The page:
My interest in regional security led me to read more about Afghanistan.  A country that has seen misery, and which is in an unfortunate position to offer geo strategic value to the super powers and comparatively little natural resources. If location, location, location has great meaning in business, then Afghanistan suffers because of its location. A land locked country at the crossroads of several civilizations and cultures. Had there been resources of strategic value they would have been a colony like many others in the region.  It is hard to compare the resources to resource rich countries like Angola, Nigeria or Burma.

I embarked upon reading ‘Modern Afghanistan: A History of Struggle and Survival’ by Amin Saikal. The book is well written and in great detail and must read for knowing more about international relations.

I wonder why we were not taught the history of Afghanistan instead of that of Europe. They are a country whose events have had some impact if not influence on the rest of the sub-continent. The British Empire was engaged with the region and the Afghans proved to be their strongest adversaries. One thing for sure is that the people of Afghanistan with 42% Pashtun, 27% Tajik, 9% Hazara, 9% Uzbeck, 4% Aimak, 3% Turkmen, 2% Baloach and 4% Others (Pashai, Nooristani, Arab, Bruhi, Pamiri, Gujjar etc) … they didn’t take kindly to invaders. For this reason Afghanistan has largely been dominated through treaties and threats from outside its borders.

Amin Saikal goes on to say that polygamy, outside interference and internecine tribal conflict was the bane of Afghan politics. Polygamous rulers had the problem of succession and fraternal feuds led to partisan power groups supported by external powers.  The book is in great detail and my brief does not do justice to Saikal’s writings and is intended only capture brief moments in history.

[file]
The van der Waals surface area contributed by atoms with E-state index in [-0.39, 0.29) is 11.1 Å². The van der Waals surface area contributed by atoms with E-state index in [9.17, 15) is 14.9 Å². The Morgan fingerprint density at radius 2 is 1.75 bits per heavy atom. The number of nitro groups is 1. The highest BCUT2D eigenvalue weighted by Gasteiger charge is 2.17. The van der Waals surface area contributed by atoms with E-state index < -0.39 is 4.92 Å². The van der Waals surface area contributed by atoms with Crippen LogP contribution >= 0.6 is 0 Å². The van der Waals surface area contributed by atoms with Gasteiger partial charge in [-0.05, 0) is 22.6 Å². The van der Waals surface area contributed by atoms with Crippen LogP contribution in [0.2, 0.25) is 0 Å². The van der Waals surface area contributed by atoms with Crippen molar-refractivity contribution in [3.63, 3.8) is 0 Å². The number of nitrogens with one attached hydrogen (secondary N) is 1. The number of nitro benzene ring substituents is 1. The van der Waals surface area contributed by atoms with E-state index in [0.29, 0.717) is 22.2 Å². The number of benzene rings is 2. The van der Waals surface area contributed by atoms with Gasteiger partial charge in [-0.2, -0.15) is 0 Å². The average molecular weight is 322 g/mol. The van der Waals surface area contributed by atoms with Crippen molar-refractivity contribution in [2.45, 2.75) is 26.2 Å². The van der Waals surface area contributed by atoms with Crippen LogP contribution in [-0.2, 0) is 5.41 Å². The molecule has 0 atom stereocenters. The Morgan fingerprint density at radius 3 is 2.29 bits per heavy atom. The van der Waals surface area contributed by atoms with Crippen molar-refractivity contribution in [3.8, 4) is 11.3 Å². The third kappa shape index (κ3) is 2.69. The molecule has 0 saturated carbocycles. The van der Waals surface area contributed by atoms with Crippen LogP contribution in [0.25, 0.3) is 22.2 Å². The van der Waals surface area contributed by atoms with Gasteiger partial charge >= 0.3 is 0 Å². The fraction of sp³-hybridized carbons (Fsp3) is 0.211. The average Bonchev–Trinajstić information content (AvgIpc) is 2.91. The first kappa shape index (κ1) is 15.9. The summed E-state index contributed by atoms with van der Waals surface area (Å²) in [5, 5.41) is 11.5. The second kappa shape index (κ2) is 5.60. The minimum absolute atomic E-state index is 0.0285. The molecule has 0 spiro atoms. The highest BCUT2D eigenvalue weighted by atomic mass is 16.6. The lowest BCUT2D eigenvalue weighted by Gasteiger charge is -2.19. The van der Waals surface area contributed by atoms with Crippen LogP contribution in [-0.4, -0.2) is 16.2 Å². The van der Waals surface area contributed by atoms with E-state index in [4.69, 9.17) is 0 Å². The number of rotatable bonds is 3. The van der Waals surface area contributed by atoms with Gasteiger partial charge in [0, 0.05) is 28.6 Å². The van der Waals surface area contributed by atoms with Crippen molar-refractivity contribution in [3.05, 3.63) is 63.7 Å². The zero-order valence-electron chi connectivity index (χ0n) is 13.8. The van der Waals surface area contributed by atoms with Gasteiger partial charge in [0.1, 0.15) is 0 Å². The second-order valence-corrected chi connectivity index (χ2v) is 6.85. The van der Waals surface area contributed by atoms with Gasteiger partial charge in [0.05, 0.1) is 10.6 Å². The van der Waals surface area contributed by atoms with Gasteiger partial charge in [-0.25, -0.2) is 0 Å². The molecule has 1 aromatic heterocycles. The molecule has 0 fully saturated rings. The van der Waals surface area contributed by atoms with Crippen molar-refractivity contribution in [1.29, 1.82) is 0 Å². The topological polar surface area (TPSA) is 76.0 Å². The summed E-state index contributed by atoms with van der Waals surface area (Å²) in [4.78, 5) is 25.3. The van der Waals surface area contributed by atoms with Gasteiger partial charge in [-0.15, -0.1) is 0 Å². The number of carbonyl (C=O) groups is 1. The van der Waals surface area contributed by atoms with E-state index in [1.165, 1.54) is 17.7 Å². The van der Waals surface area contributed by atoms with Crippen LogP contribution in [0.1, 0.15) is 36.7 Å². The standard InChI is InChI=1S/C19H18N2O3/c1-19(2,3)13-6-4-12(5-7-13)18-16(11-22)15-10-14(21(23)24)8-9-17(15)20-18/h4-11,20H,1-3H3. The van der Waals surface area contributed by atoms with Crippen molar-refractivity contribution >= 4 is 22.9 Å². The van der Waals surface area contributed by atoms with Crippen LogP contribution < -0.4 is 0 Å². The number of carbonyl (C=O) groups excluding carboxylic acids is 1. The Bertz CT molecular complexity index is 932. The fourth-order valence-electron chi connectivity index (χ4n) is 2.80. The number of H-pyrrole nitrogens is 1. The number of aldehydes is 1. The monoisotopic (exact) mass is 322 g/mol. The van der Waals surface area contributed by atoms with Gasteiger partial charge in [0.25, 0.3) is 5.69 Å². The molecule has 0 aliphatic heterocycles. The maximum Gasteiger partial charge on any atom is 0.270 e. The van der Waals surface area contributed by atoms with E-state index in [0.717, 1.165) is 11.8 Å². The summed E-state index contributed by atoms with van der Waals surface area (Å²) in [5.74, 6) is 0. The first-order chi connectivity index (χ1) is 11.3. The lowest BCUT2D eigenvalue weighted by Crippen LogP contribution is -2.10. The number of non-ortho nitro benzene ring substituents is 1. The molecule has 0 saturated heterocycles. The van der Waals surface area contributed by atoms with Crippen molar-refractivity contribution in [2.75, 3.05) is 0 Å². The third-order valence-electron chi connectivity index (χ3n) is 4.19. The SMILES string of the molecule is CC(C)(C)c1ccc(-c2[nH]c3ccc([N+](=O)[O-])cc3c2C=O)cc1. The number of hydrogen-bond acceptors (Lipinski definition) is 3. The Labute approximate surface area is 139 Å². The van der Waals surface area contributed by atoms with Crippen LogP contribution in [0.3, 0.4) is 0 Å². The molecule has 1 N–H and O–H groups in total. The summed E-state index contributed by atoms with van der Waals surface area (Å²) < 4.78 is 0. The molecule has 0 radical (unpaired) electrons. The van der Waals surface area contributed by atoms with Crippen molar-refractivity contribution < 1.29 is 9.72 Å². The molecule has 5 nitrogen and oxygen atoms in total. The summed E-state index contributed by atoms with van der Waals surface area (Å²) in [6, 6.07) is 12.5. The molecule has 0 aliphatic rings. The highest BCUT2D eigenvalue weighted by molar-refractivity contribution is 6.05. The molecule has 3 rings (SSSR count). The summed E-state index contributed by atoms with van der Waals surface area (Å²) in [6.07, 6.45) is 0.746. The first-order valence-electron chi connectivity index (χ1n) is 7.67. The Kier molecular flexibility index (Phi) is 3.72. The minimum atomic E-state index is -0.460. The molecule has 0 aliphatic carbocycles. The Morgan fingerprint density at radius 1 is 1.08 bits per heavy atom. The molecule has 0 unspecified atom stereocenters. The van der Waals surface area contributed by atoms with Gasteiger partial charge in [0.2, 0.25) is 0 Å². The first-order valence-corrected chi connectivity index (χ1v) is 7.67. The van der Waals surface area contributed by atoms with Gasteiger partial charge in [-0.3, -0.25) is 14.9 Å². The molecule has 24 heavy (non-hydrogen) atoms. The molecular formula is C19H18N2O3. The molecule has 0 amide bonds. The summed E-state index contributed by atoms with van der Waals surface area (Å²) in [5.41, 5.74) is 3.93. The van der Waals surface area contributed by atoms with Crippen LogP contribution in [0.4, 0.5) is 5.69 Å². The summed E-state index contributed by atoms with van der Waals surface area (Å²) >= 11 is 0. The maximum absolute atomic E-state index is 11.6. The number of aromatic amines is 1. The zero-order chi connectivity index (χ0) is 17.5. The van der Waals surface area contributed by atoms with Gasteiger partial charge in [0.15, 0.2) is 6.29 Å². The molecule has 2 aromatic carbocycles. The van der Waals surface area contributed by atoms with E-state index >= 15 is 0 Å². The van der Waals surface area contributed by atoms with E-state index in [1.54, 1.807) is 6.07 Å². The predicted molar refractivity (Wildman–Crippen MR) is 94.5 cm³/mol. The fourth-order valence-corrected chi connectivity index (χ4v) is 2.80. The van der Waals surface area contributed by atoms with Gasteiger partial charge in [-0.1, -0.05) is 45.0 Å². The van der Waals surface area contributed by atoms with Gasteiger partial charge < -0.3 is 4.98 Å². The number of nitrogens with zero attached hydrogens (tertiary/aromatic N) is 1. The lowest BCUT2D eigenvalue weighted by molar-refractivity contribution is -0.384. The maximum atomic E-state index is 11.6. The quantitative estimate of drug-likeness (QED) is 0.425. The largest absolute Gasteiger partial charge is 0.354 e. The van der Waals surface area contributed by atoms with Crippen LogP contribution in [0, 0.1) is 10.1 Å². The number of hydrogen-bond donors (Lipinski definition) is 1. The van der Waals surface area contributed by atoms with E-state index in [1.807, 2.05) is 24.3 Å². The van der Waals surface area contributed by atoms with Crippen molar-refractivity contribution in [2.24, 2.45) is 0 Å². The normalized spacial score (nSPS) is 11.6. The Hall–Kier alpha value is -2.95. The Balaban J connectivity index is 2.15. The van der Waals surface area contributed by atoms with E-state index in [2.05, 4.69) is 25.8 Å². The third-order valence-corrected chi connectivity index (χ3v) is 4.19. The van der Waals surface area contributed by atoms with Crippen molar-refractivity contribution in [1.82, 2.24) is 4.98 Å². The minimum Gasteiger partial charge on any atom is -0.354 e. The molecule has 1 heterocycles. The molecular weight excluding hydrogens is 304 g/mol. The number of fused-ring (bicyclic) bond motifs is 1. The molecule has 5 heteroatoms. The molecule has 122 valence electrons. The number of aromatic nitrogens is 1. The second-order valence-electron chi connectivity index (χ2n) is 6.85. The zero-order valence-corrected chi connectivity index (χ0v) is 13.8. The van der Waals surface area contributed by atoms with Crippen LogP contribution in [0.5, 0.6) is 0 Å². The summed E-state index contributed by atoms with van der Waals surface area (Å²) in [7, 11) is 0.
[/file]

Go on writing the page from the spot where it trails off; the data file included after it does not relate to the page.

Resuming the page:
Afghanistan geographically is like Switzerland, land locked, multilingual and mountainous. Their efforts at being neutral have failed several times in history. Their chance of becoming secular even under a communist regime was scuttled. History has proved that there are several ways in which societies jump started their existence into a new social order.  Take the case of China, when Mao  a war lord who brought about a sense of socialism, when gender equality and literacy became an unexpected outcome. An expanded labour force could only be created by including women into it. Then Deng brought in the Cultural Revolution.  Comparing Afghanistan’s progress to China’s has one major element missing i.e.: religion. Has religion been more of a stumbling block to the political unification of Afghanistan?  Perhaps not as every tribe and community has its own system of justice and governance largely based on Islamic principles.  Outside interference is the key element in Afghan progress and unfortunately it is not serving an entirely Afghan purpose.

Next … Afghanistan: Struggle from the Past


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